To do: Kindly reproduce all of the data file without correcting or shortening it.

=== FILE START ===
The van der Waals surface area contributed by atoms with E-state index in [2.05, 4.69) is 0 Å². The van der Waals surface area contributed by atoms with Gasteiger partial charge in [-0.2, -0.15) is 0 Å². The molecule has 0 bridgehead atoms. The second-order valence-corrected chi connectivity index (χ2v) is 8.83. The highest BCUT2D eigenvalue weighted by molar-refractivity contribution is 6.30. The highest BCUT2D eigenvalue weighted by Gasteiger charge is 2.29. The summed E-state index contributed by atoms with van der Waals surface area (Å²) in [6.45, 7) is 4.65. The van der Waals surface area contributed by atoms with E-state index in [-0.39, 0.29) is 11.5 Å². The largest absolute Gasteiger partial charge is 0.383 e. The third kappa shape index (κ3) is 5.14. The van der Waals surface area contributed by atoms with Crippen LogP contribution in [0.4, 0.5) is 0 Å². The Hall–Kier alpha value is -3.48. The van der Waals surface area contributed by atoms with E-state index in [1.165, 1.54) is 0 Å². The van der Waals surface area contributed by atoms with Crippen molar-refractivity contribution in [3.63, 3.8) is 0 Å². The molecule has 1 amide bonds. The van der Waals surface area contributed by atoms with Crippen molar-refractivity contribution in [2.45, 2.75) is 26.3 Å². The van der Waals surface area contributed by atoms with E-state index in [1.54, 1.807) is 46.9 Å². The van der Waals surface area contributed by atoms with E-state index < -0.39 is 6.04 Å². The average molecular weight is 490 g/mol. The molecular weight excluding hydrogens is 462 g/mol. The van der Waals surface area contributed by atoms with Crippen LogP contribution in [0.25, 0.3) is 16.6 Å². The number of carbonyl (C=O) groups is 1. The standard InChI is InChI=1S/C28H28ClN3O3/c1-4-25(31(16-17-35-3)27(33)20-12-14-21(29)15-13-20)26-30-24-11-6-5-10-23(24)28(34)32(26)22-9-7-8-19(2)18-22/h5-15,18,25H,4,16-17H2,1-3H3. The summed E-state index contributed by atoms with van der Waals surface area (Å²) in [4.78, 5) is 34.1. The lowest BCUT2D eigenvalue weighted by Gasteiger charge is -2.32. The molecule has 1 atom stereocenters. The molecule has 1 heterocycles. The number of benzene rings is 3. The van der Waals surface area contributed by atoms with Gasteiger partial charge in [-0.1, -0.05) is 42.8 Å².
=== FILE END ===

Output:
The van der Waals surface area contributed by atoms with E-state index in [2.05, 4.69) is 0 Å². The van der Waals surface area contributed by atoms with Gasteiger partial charge in [-0.2, -0.15) is 0 Å². The molecule has 0 bridgehead atoms. The second-order valence-corrected chi connectivity index (χ2v) is 8.83. The highest BCUT2D eigenvalue weighted by molar-refractivity contribution is 6.30. The highest BCUT2D eigenvalue weighted by Gasteiger charge is 2.29. The summed E-state index contributed by atoms with van der Waals surface area (Å²) in [6.45, 7) is 4.65. The van der Waals surface area contributed by atoms with E-state index in [-0.39, 0.29) is 11.5 Å². The largest absolute Gasteiger partial charge is 0.383 e. The third kappa shape index (κ3) is 5.14. The van der Waals surface area contributed by atoms with Crippen LogP contribution in [0.4, 0.5) is 0 Å². The Hall–Kier alpha value is -3.48. The van der Waals surface area contributed by atoms with E-state index in [1.165, 1.54) is 0 Å². The van der Waals surface area contributed by atoms with Crippen molar-refractivity contribution in [3.63, 3.8) is 0 Å². The molecule has 1 amide bonds. The van der Waals surface area contributed by atoms with Crippen molar-refractivity contribution in [2.45, 2.75) is 26.3 Å². The van der Waals surface area contributed by atoms with E-state index in [1.54, 1.807) is 46.9 Å². The van der Waals surface area contributed by atoms with E-state index < -0.39 is 6.04 Å². The average molecular weight is 490 g/mol. The molecular weight excluding hydrogens is 462 g/mol. The van der Waals surface area contributed by atoms with Crippen LogP contribution in [0.25, 0.3) is 16.6 Å². The number of carbonyl (C=O) groups is 1. The standard InChI is InChI=1S/C28H28ClN3O3/c1-4-25(31(16-17-35-3)27(33)20-12-14-21(29)15-13-20)26-30-24-11-6-5-10-23(24)28(34)32(26)22-9-7-8-19(2)18-22/h5-15,18,25H,4,16-17H2,1-3H3. The summed E-state index contributed by atoms with van der Waals surface area (Å²) in [4.78, 5) is 34.1. The lowest BCUT2D eigenvalue weighted by Gasteiger charge is -2.32. The molecule has 1 atom stereocenters. The molecule has 1 heterocycles. The number of benzene rings is 3. The van der Waals surface area contributed by atoms with Gasteiger partial charge in [-0.1, -0.05) is 42.8 Å².